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A “Double-Shot” of Cheating

The need to belong is a basic human drive; we as humans have a pervasive desire to form and maintain lasting, positive relationships.1 Relationships are important for our well-being, as their initiation is often associated with happiness, elation, love, and joy. Marital relationships serve as important buffers against stress;2 and marital quality is associated with better health.3 The benefits of being in a relationship, such as those just mentioned may explain why people are often very resistant to breaking social bonds and experience strong negative emotions when they feel as if their relationships may be compromised.

Cheating (or being cheated on) is one of the most detrimental behaviors for the survival of a relationship. Infidelity shakes the ground upon which the relationship was built, as it creates a violation of trust and breaks the commitment each partner made to one another. Not only does the act of cheating create tension and potentially destroy the relationship, but the perception that a partner may be cheating is also problematic. If there is suspicion of infidelity, that suspicion often creates a rift between couple members. Therefore, it is important to know how people view cheating and what behaviors people believe violate the terms of a committed relationship. 

In the famous paradigm used by Buss, Larsen, Westen, and Semmelroth,4 college aged participants were forced to choose between two alternatives when asked, which behavior is more distressing?: (a) your partner forming an emotional attachment with another individual or (b) your partner having sex with this other individual. Females largely found the thought of their partner forming an emotional entanglement with another individual more painful, while males selected the sexual infidelity option as being more troublesome.

The Evolutionary Perspective

From an evolutionary perspective, this difference is due to the selection pressures placed on the individuals of each gender. Women fear that when a man has become emotionally involved with another, these women may lose some of the resources they have secured from their male partners. The man, however, fears that if the woman is having sex outside of the relationship, he is expending his resources on kin that potentially are not his, and as such paternity certainty becomes very important. Basically both are weary of a circumstance in which their genetic offspring are not getting the resources needed.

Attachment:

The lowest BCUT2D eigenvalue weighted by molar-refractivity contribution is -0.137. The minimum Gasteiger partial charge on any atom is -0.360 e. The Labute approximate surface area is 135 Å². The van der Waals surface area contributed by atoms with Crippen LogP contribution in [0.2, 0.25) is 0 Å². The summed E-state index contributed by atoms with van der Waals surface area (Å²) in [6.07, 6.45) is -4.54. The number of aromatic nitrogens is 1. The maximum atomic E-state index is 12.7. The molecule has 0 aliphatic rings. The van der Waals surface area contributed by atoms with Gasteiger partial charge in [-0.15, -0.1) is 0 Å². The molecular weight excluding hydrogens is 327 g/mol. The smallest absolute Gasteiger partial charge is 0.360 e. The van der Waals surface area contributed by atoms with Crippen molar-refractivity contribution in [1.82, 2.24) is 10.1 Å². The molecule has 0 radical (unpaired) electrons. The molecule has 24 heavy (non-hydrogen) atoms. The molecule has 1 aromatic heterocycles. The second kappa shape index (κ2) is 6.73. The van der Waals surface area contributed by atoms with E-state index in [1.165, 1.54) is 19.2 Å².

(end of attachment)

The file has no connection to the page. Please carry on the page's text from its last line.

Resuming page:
Jealousy may have evolved as a result of the unique reproductive challenges that our ancestors faced.5 Men, in particular, had to struggle with paternity certainty. Women, on the other hand, respond with jealousy when they suspect that the resources provided by their men and reserved for their offspring are being diverted elsewhere. Therefore, they would worry most when their mates develop emotional connections with others as this signals the potential to re-allocate the resources to new women.

An Alternative View

However, not everyone agrees with this summary. Social-role theorists argue that the evolutionary-based argument is incorrect and the data are a result of the nature of the format in which the participants were polled. The “double-shot hypothesis” suggests that when forced to select an answer, participants will pick the infidelity choice they assume co-occurs with the other type of infidelity, meaning that they will choose the option that they feel incorporates the other.6 Specifically, men make the assumption that for a woman to have sex with someone, she must have already fallen in love; women suspect that for a man to have fallen in love, he must have already had sex with that outsider.  Once the forced choice was removed and participants were able to rate their views on infidelity on a continuous scale (a scale of 1 to 5 indicating how upsetting they found the infidelity to be), gender differences disappeared. This demonstrates that the differences may partially have been a result of the question format.

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1Baumeister, R. & Leary, M. (1995). The need to belong: Desire for interpersonal attachment as a fundamental human motivation. Psychological Bulletin, 117, 497-529.

2Maestripieri, D., Klimczuk, A.C.E., Seneczko, M., Traficonte, D.M., & Wilson, M.C. (2013). Relationship status and relationship instability, but not dominance, predict individual differences in baseline cortisol levels. PLoS ONE, 8(12), e84003. doi:10.1371/journal.pone.0084003

3Kiecolt-Glaser, J.K., & Newton, T.L. (2001). Marriage and health: His and hers. Psychological Bulletin, 127, 472–503.

4Buss, D.M. (2000). The dangerous passion: Why jealousy is as necessary as love and sex. New York: Free Press.

5Bassett, J. F. (2005). Sex differences in jealousy in response to a partner's imagined sexual or emotional infidelity with a same or different race other. North American Journal of Psychology, 7(1), 71-84.

6DeSteno, D. & Salovey, P. (1996). Evolutionary origins of sex differences in jealousy: Questioning the “fitness” of the model. Psychological Science, 7, 367-372.

Dr. Marisa Cohen

Marisa, along with a colleague at St. Francis College, founded the Self-Awareness and Bonding Lab (SABL) in Fall 2014. Research has focused on the development of relationships throughout the life span, including factors influencing mate choice and peoples’ perceptions of what makes relationships survive and thrive. Her specific focus is on how various relationship configurations impact the satisfaction derived from them.

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